I’m getting back into gaming a little bit, having pretty much dropped it for a few years. These things seem to go in cycles - Aldo’s Adventure, Kings Quest… the NES… Sim City 2000, Lucasarts adventure games… Metal Gear Solid, GTA…
Now. Shadow of the Colossus (flash site) is a Playstation game, and it’s very nice.
The philosophy of the game is pure wabi-sabi, the very definition of simplicity. It’s interesting to note that the (very little) dialogue in the game has not been translated from it’s original Japanese, the lingua franca of all things beautifully simple.
The first thing that strikes you is how bare everything in the game is – simple, stripped down. As pretty much the solitary living being in the world, you feel isolated and in control at once. I’ve never played a game that evokes such a strong sense of space. It’s completely uncluttered, without buildings, characters, enemies, coins, weapons, power-ups. There is no need for a map in the game; the landscape is the map.
In traditional character-based games, the avatar is presented as the centre of the world, with the environment revolving around him. When I command my character to turn to the right, he doesn’t actually move to the right on screen: the whole world moves to the left. A rather medieval view of things.
Anyway, Colossus feels different. The main character moves through the world. The aim of the game is simple and singular, to defeat sixteen giant monsters, or colossi. The scale, both of the environment and the colossi, is phenomenal. And it’s a different sort of phenomenal to the dense, detailed mass of Grand Theft Auto, in the same way that standing in the centre of a towering city inspires a different type of awe than standing on the edge of a cliff.
For a console game, it’s pretty innovative in it’s treatment of space and openness. Online gaming would seem to be the key to opening this type of innovation up even further, but to me games like World of Warcraft seem rather stuck in a self-imposed genre lockin with restrictive rules in all the wrong places. Rather than expand upon the sense of freedom hinted at in single-player games like Shadow of the Colossus and GTA, online gameplay still mostly deals with artificial concepts like points and levels to indicate progression and missions to structure activity.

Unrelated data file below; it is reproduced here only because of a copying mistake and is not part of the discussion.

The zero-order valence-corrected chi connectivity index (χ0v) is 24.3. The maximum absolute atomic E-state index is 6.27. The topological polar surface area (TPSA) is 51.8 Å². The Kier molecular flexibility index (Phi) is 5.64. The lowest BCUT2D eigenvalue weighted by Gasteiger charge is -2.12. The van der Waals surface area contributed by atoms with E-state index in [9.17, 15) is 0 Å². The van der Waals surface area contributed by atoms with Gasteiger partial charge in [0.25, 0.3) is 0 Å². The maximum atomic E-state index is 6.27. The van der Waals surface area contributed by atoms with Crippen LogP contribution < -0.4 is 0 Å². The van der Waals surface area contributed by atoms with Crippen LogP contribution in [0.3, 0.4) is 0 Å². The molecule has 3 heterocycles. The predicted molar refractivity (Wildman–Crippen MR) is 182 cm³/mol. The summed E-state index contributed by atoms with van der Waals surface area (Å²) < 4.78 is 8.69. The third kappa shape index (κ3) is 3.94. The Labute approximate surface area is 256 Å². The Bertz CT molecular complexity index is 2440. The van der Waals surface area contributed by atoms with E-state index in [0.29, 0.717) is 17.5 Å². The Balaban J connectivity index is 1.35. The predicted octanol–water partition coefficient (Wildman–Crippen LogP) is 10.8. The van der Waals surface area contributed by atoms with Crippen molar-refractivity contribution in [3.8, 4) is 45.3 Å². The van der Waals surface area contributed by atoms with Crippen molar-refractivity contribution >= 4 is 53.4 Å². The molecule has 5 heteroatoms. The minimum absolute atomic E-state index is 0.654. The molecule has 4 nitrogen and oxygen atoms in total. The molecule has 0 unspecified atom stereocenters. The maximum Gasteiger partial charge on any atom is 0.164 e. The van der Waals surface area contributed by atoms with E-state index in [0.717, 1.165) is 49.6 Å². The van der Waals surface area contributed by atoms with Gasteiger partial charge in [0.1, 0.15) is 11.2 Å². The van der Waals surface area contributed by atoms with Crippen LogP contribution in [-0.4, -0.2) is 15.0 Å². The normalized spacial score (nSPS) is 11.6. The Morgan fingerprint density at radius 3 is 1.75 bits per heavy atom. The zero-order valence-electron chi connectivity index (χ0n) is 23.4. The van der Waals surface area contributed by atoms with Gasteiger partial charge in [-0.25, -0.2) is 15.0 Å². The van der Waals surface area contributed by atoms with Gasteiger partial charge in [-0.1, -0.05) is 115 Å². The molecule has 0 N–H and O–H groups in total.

The comments on this post (incidentally the most worthwhile comment thread I think I’ve ever read) suggest where the future of online multiplayer gaming might go from here:
I’m going to guess that WoW is as big as the current style of grind-until-you-level, static, old school MMOG play can get. … Given the popularity of the high fantasy game setting it seems to me that a logical continuation is actually implementing something like Lord of the Rings. Perhaps one side could take and hold cities, eventually even winning the war (and the game) on that particular server. … I’m looking forward to a game experience where your actions and contributions as a character have lasting meaning beyond a stats rat race. … Dynamically changing worlds in which players can have a real impact on the entire world will be the way games are evolving in the future. … Once a player is gone, there’s little to distinguish them from all the others who have been. Impermanence, rather than stifling, endless congruity, is the watchword. … I think the next big step should be a collection of missions that are designed to help an overall war effort. I am a big fan of WOW but I have to say that no matter how many missions you complete or fail, it makes no difference in the game as a whole. Nothing Changes.